The key is to keep a wet edge for each section and keep up your speed or you’ll notice overlapping marks when the paint is dry.
Once the paint is fully dry, add a soft protective finish with Furniture Finishing Waxing clear or dark.
It is easy to apply by brush or with a rag and dries with a soft, velvety sheen, ensuring the paint finish is water-repellent and seals against stains and marks.
Top Tip! If you’ve used Chalky Finish Furniture Paint and want to keep its smooth matt finish, our Furniture Lacquer is highly durable and seals paint work, protecting it from knocks and scratches.
Remember by adding this protective layer, the easier it is to keep clean
A CHAIR IS AN INCREDIBLY EASY FURNITURE ITEM TO UPDATE. JUST BY USING A COMPLEMENTARY SHADE OF SPRAY PAINT, AN UPCYCLED CHAIR PROJECT CAN BE COMPLETED IN A MATTER OF HOURS.
The below how-to guide can be applied to any chair transformation. One idea could be bringing a splash of colour to a dull, dining room table and chair set by adding a different colour to each seat.
Injecting new life into garden chairs and plastic children’s seats also make for fun projects and is an ideal way to save money on buying new.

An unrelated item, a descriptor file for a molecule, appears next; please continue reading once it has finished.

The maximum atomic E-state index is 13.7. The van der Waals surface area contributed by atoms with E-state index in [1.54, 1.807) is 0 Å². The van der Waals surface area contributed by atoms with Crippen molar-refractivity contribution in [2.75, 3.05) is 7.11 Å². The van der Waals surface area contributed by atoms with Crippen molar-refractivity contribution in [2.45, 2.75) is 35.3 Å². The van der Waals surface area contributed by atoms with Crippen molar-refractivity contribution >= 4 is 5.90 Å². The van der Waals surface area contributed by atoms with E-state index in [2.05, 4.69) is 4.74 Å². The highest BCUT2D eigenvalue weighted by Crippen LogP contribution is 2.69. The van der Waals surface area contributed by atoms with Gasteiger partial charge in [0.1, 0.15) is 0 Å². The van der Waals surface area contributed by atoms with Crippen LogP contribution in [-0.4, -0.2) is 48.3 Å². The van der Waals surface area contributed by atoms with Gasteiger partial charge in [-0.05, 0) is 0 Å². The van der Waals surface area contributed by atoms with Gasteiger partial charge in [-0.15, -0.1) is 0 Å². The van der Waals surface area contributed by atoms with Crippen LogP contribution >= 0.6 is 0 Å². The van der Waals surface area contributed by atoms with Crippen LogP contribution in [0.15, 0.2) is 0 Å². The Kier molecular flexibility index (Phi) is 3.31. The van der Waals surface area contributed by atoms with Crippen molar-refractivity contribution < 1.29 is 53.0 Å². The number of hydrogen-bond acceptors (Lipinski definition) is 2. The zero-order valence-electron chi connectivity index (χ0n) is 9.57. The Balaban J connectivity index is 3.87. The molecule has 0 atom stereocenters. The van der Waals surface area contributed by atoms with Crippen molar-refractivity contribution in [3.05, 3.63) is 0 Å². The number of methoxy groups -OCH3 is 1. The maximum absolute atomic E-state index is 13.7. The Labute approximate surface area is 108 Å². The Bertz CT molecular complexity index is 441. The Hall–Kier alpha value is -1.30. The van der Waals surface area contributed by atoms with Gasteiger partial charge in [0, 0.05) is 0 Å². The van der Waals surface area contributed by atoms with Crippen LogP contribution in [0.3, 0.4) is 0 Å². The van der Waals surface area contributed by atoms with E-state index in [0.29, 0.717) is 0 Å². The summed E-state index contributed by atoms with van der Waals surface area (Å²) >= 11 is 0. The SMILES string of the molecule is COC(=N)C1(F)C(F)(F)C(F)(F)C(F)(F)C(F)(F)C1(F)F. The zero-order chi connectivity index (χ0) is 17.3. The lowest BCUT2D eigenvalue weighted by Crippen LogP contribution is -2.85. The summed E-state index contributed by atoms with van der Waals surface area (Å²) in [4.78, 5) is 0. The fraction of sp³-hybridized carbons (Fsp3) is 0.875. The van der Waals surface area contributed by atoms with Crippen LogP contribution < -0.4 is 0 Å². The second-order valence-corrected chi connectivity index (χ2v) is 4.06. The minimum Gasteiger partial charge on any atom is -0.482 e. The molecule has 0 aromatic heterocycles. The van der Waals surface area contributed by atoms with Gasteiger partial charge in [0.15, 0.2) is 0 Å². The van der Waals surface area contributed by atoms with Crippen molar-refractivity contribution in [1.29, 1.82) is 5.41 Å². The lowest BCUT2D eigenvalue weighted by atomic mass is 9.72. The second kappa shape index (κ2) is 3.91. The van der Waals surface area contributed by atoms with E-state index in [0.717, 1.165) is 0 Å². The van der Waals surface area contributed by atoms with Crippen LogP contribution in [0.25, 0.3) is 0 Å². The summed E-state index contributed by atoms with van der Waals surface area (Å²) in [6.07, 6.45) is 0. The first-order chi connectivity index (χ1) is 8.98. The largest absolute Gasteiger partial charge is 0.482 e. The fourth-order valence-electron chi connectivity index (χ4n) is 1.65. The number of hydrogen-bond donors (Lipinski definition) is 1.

We used Rust-Oleum Universal Spray Paint for this upcycle, there is a huge range of colours to chose from so you can be sure you’ll find you perfect match.
So what are you waiting for? Get creative and give it a go!
What you will need
Rust-Oleum Plastic Primer or Rust-Oleum Surface Primer
Newspaper / dust sheets
Rust-Oleum Painter’s Touch
Masking tape or painter’s tape
Move the chairs to be painted to a well-ventilated area and place on top of newspaper or a dust sheet.
Mask off any areas not to be painted and separate areas if relevant – for instance if you want a two tone effect on the base and the back support (in this case we unscrewed the legs).
Protect the surrounding area with additional dust sheets or newspaper.
Ensure surfaces to be painted are free from loose paint, rust, wax, oil and grease.
Previously painted surfaces such as wood and metal should be abraded to provide a key (rough surface) that the new paint can adhere to.
Unless you are painting with Rust-Oleum Universal Spray Paint, bare wood and metal should be primed with Rust-Oleum Surface Primer and bare plastic should be primed with Rust-Oleum Plastic Primer.
Using your selected product and colour, hold the can approximately 30cm from the surface of the chair and spray in a steady back and forth motion, slightly overlapping with each stroke.
For best results whilst spraying keep the can the same distance from the surface and in motion.
Apply several light coats a few minutes apart.
Leave for 24 hours to ensure the paint is thoroughly dry before moving it back into the house, and giving it its pride of place.
If you make a mistake or have dripping or bubbling, don’t panic; you can correct just about any error with sandpaper.
Simply wait until the paint is dry (allow around 60 minutes) and sand these back, then reapply the top coat.
Learn how to spray paint and check out some 'how to' featured articles.